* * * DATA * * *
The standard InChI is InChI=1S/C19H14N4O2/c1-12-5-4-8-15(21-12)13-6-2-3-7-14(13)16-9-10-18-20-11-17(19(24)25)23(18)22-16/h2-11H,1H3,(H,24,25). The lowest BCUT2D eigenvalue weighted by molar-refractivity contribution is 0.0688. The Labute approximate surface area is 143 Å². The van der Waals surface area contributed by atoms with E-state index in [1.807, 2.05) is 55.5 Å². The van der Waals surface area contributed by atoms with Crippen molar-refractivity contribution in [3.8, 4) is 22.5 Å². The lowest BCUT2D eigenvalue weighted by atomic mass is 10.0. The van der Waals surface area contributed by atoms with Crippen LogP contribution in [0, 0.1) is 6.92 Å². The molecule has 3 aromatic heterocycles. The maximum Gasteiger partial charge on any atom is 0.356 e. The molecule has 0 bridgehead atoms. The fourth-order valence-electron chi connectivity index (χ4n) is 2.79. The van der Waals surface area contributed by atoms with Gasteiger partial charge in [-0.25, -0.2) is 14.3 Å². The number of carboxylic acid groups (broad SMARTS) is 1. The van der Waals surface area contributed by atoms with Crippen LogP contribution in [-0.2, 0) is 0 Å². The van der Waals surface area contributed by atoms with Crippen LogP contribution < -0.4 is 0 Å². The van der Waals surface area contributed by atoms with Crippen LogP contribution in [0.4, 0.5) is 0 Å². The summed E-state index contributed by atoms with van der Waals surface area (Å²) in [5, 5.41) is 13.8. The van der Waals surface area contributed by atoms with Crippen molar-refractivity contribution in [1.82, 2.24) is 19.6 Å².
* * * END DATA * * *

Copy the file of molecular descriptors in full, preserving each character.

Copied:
The standard InChI is InChI=1S/C19H14N4O2/c1-12-5-4-8-15(21-12)13-6-2-3-7-14(13)16-9-10-18-20-11-17(19(24)25)23(18)22-16/h2-11H,1H3,(H,24,25). The lowest BCUT2D eigenvalue weighted by molar-refractivity contribution is 0.0688. The Labute approximate surface area is 143 Å². The van der Waals surface area contributed by atoms with E-state index in [1.807, 2.05) is 55.5 Å². The van der Waals surface area contributed by atoms with Crippen molar-refractivity contribution in [3.8, 4) is 22.5 Å². The lowest BCUT2D eigenvalue weighted by atomic mass is 10.0. The van der Waals surface area contributed by atoms with Crippen LogP contribution in [0, 0.1) is 6.92 Å². The molecule has 3 aromatic heterocycles. The maximum Gasteiger partial charge on any atom is 0.356 e. The molecule has 0 bridgehead atoms. The fourth-order valence-electron chi connectivity index (χ4n) is 2.79. The van der Waals surface area contributed by atoms with Gasteiger partial charge in [-0.25, -0.2) is 14.3 Å². The number of carboxylic acid groups (broad SMARTS) is 1. The van der Waals surface area contributed by atoms with Crippen LogP contribution in [-0.2, 0) is 0 Å². The van der Waals surface area contributed by atoms with Crippen LogP contribution < -0.4 is 0 Å². The van der Waals surface area contributed by atoms with Crippen LogP contribution in [0.4, 0.5) is 0 Å². The summed E-state index contributed by atoms with van der Waals surface area (Å²) in [5, 5.41) is 13.8. The van der Waals surface area contributed by atoms with Crippen molar-refractivity contribution in [1.82, 2.24) is 19.6 Å².